|Authors:||Torkel Bjørnskau, Oddrun Helen Hagen, Ole Johansson|
|ISBN (digital version):||978-82-480-2073-8|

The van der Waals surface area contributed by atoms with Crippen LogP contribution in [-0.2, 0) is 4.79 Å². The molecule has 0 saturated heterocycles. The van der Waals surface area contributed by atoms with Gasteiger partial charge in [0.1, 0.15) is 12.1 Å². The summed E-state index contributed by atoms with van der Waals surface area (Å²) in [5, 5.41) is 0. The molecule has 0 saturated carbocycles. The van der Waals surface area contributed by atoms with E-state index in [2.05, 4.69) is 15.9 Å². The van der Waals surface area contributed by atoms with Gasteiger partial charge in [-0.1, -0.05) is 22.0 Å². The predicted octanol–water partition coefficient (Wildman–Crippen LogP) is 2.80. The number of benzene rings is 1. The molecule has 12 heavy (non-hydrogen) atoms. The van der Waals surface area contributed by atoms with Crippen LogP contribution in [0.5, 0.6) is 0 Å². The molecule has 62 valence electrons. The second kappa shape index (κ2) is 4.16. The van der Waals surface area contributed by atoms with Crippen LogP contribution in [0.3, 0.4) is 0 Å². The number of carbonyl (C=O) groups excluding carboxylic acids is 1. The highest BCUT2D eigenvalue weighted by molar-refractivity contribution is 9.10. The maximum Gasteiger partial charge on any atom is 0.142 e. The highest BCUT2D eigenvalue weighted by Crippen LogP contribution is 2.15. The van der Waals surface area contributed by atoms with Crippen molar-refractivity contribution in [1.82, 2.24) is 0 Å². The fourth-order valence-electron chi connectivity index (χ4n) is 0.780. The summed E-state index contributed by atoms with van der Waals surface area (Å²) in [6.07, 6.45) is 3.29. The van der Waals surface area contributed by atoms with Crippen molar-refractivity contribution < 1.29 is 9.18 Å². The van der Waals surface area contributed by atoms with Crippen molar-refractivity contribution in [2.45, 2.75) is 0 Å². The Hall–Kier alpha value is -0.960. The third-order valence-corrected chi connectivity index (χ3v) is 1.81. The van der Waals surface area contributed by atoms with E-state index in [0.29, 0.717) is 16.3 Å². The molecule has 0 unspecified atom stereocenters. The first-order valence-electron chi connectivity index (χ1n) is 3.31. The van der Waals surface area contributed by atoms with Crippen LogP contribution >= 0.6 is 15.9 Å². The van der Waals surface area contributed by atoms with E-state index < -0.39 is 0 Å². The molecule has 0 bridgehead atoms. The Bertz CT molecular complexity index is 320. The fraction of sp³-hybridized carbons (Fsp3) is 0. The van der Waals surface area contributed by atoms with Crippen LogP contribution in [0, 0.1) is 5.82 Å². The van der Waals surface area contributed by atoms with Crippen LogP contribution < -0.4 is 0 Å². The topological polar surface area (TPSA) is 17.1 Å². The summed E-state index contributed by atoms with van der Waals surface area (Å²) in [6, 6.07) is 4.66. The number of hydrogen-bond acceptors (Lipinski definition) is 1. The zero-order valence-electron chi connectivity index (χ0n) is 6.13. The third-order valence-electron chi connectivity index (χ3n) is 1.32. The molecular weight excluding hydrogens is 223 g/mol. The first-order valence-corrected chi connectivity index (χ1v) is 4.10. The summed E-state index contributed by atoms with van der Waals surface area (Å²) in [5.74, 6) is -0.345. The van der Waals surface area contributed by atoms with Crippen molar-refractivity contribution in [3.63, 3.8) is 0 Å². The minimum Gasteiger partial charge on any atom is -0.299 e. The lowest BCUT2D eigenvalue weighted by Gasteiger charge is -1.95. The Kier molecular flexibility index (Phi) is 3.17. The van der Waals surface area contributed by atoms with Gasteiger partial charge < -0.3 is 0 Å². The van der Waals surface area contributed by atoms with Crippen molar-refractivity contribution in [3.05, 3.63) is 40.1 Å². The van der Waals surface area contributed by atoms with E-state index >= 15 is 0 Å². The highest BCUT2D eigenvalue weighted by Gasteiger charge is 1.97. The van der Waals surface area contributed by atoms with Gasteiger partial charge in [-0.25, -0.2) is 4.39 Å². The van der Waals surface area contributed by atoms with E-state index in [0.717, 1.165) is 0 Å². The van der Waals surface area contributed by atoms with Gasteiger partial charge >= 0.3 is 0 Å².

Cycling in pedestrian streets is allowed in Norway as opposed to in most other European countries. How the interaction between cyclists and pedestrians takes place in such streets is little known. Using video recordings, the number of pedestrians and cyclists in Torggata and Brugata was mapped on a typical weekday and a typical Saturday in the summer. In addition, the speed of cyclists was measured and we recorded interactions and conflicts between cyclists and pedestrians.The results show that there are more pedestrians and more cyclists in Torggata than in Brugata. The speed of the cyclists is highest in Torggata: 19 km/h in the morning and 13 km/h in the afternoon. In Brugata it is respectively 17 km/h and 12 km/h. There are quite a few cycling here, and thus many interactions between cycling and walking. However, there are few conflicts and the proportion of conflicts (relative to the number of interactions) is low, approximately 0.4%. This is much lower than the conflict share in the bicycle street further north of Torggata.